Updated: Aug 12
Phew, we made it. It’s the (rainy) summer holidays! Time for students to relax, put school out of their minds and enjoy themselves with friends and family. Or is it?
Is there anything to be gained by continuing to study during the summer break? Could this be the best time for children to catch up or even get ahead in their studies, or would it be best for them to simply switch off and have a complete break?
As with many things in life, there’s no “one size fits all” answer. When planning how much (if any) of the summer holidays to dedicate to studying, the key to success will be to adopt a balanced approach and take account of each student’s individual needs and circumstances.
In today’s blog, we’ve put together some thoughts to help you come to a balanced and healthy decision that’s right for your child!
Making Up Lost Ground
Those who may benefit most from summer tuition are students who need to make up lost ground. If they’ve just received disappointing exam results or missed some of their schooling this year, then there really is no better time than now to set them up to succeed next year. Academic distractions and commitments should be fewer and setting aside a few hours each day to study will still leave them with a vast amount of time to relax and enjoy themselves. You’ll also reduce your own levels of stress and worry! Knowing that everyone is putting in the time and effort now will leave you all feeling that you’ve regained control.
Do you remember from your own school or university days how difficult it was to get back up to speed with subject knowledge and even note taking after the summer break? Things that were simple in July – quotations, formulae, key dates - eluded you in September!
So, even if your child’s exams went well this year – or you’re waiting nervously to hear about GCSEs or A Levels - you’ll certainly help them to minimise brain fog at the beginning of the next academic year by keeping them moderately engaged with their studies. Perhaps by reading a non-curriculum text or researching a non-essential topic which interests them, or which aligns with future career aspirations. It doesn’t need to be book-based study, either.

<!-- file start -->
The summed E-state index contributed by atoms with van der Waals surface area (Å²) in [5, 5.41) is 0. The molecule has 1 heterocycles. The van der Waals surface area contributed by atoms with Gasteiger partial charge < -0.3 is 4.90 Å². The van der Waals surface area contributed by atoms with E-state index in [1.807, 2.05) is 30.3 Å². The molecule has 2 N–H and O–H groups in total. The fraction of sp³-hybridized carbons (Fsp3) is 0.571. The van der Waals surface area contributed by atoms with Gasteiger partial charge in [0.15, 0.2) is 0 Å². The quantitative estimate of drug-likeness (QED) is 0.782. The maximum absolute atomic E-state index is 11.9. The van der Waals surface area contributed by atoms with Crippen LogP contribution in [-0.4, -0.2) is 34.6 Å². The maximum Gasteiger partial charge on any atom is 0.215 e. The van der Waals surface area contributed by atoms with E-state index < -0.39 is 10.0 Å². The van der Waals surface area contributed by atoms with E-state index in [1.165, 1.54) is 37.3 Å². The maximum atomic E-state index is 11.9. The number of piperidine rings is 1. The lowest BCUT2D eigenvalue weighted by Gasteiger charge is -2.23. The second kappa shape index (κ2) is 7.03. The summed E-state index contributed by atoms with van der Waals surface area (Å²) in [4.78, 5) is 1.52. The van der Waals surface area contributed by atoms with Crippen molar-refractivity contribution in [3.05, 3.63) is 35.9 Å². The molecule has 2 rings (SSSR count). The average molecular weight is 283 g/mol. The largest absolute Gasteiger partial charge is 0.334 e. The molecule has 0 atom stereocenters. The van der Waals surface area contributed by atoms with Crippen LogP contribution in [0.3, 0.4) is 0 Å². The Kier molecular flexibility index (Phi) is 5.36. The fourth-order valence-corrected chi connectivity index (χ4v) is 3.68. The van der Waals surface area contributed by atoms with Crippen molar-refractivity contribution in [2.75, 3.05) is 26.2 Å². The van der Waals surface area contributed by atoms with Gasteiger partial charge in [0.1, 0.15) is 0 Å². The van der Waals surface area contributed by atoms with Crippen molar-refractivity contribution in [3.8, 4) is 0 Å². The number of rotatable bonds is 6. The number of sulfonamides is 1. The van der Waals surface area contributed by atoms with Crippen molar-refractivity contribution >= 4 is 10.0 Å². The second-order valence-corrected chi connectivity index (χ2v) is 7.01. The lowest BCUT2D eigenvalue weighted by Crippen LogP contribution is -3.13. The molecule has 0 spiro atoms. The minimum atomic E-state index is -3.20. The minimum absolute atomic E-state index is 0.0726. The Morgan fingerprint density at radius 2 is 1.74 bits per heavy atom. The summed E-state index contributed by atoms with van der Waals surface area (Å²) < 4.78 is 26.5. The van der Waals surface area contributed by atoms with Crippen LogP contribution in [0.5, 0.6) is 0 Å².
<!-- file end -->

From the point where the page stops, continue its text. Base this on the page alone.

Go outdoors and plan some trips – visit exhibitions, museums or historical sites. If they have an interest in local history, why not research your hometown – what’s the relevance of your street names? Why not check out census information to find out who used to live in your house!
Don’t Leave It Too Late
If you’re a family who need or want to do some serious study in the holidays, though, our main advice would be not to leave it too late. You may think that the summer is endless but once we get towards the middle of August, shops, television and social media will be full of adverts reminding us of “back to school”. The last thing you’ll want is for your child to be cramming in their work and feeling burnt out and exhausted at the very time when they should be full of energy and enthusiasm for the new school year. And bear in mind that if you decide that the help of a private tutor will be beneficial, with the best will in the world it’ll take at least a few days to get you up and running.
Whatever the circumstances, we certainly wouldn’t advise that students spend all their summer holidays studying. Their brains and bodies need time to relax and assimilate all the learning from last year. They need time to try new activities, have new experiences, broaden their horizons and develop as young people. We all need time to switch off and let our minds wander - and to make exciting plans for the future!
Here at Titanium Tutors, we work with a fantastic team of tutors from undergraduates to Heads of Department and Exam Board Examiners. We can arrange both short and long-term tuition across the curriculum, so if you’re thinking that a private tutor might be the right solution for your child, just get in touch with our friendly team and we’ll be only too happy to talk through some options with you.
Blog Post Crafted by Sue
Sue co-manages our Admin Team, and has a strong school teaching background.
Sue graduated with a bachelor’s degree in Italian and Latin from the University of Hull and subsequently completed an MA in Language Teaching while teaching at Westholme Upper School in Lancashire (where she also set up the Italian Department). As well as her passion for languages and ancient history, Sue loves discovering new countries and cultures. She completed the London Marathon in 2012 and keeps intending to lace up her running shoes again!